PRA: Kent Thoelke, Executive Vice President of Scientific and Medical Affairs

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Clinical trial accrual in the United States runs around 3 percent and often takes a “keep your fingers crossed” approach. Up to the point of beginning clinical trials, drug development follows detailed research and design processes steeped in scientific methodology.

One contract research organization (CRO) is working to change the landscape of clinical-trial design and accrual. PRA draws on data from numerous databases in the United States and around the world to create a more targeted approach.

“At PRA, we are at the forefront of leveraging data for decision-making in the clinical trial industry,” said Kent Thoelke, executive vice president of scientific and medical affairs. “We think an evidence-based approach to trial development is the best way to go.”

Using data to design clinical trials

When a protocol comes in from a sponsor company, PRA uses a team of specialists around the world to evaluate the feasibility of a clinical trial. Thoelke said PRA has resources in countries around the world consisting of regulatory specialists, physicians, PhDs, and others who help inform the company of the current standard of care, customary care, socioeconomic issues, taxation issues, import issues, and the regulatory landscape in that region. For example, the group looks at the practicality of following patients for 10 years in India or remote areas of China.

PRA also has a team of data specialists who compile claims data, payer data, Centers for Medicare and Medicaid data, and World Health Organization data to design clinical trials for optimum accrual and efficacy.

“We have been working to understand why patient recruitment in the United States is so poor,” Thoelke said. “Most estimates cite 3 to 6 percent of patients will participate. But projections say that if we could raise accrual to even 10 percent, we could decrease clinical trial time from three to five years down to one to two years, which could save millions of dollars in the drug-development process.”

An expanding operation

PRA is a mid-size CRO operating in more than 40 countries and conducting trials in up to 80 countries across all phases of pharmaceutical, biotech, and biosimilar drug development. The company provides services through all phases of clinical development. Therapeutic areas of focus include cardiometabolic disease, neuroscience and central nervous system, oncology and hematology, rare disease, respiratory/allergy, scientific affairs, and infectious diseases.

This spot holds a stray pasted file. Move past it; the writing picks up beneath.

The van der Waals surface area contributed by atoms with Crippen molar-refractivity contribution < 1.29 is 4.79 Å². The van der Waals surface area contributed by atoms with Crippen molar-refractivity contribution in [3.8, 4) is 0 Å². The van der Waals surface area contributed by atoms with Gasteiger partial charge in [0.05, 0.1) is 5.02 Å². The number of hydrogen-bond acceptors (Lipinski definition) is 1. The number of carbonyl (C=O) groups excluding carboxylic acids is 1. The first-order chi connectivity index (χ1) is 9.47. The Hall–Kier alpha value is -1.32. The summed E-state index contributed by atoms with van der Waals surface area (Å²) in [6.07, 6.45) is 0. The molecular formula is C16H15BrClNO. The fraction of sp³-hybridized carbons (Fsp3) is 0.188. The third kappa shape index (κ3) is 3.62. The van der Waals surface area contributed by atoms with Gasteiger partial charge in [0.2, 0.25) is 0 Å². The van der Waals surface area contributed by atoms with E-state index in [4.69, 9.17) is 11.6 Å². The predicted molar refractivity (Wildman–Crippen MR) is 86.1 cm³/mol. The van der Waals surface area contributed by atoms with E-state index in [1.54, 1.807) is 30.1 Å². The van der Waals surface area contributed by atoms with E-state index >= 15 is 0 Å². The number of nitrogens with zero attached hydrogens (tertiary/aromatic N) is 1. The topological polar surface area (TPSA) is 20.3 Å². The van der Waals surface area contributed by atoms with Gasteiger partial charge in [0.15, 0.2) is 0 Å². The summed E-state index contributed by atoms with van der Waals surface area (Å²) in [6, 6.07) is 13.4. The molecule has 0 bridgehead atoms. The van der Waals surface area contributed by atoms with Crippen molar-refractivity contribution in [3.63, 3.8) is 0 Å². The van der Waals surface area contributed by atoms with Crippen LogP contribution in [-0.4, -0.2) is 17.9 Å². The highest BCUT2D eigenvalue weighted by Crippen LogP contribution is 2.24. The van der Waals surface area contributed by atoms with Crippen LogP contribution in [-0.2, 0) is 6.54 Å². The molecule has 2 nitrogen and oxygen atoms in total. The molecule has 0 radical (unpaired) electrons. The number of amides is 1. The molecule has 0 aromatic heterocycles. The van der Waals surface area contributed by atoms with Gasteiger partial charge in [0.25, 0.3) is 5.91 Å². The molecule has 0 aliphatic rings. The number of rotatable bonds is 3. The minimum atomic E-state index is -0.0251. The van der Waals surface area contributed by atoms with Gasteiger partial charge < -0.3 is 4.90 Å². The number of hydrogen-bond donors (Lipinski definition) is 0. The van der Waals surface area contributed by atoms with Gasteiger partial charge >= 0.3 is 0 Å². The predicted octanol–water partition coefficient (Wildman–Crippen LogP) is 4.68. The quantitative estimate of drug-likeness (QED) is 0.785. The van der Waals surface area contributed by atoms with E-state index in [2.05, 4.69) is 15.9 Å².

PRA conducts Phase I–IIa studies via its U.S. and European clinics with support from its two bioanalytical laboratories nearby. Always forward-thinking, PRA offers a Fast Track development program for these early-phase studies that can reach proof of concept six to 12 months faster than traditional models.

PRA also executes complex, global Phase II-III studies across a variety of indications and its Late Phase Services group specializes in Phase IIIb, IV, and registry studies.

The company is also expanding operations in emerging markets, including Asia, Latin America, and India, recently having opened a second office in China to facilitate the growing demand for studies in the Asia Pacific region.

Growing within a highly competitive industry is difficult, but Thoelke said PRA has seen significant growth within the past few years. Its size still allows the company to offer clients a more personal relationship.

Educating and integrating patients

In addition to giving clients personal attention, Thoelke said a key part of PRA’s business is patient access and recruitment.

“We encourage everyone to educate patients about participation and really integrate them into the process, rather than using them as a plug-and-play model,” he said. “At the end of everything we do, every protocol, there’s a person on the other side of that report. It’s easy to get caught up in charts and data and forget that we’re actually saving patients’ lives.”

As part of the clinical-trial process, Clinical Research Associates (CRAs) perform most of the monitoring of hospital and investigator data to reflect safety, efficacy, and drug use.

“We remind [the CRAs] that these are people with life-threatening diseases, and we are asking them to participate in a trial, to do extra work they would not otherwise have to do,” Thoelke said. “We need to make the experience as positive as possible and become a partner with them.”

Overall, PRA’s goal is to reform the clinical-trial development landscape — using all the data available to develop an evidence-based approach to trial design and patient accrual and to enhance the patient experience.

“We can no longer sustain the model that costs millions or even a billion dollars, requires thousands of sites and lasts five years,” Thoelke said. “With the technology available we can do what we’ve always done, but more efficiently and quickly, producing the same high-quality results. But it takes time to become comfortable using that methodology.”

-by Patricia Chaney

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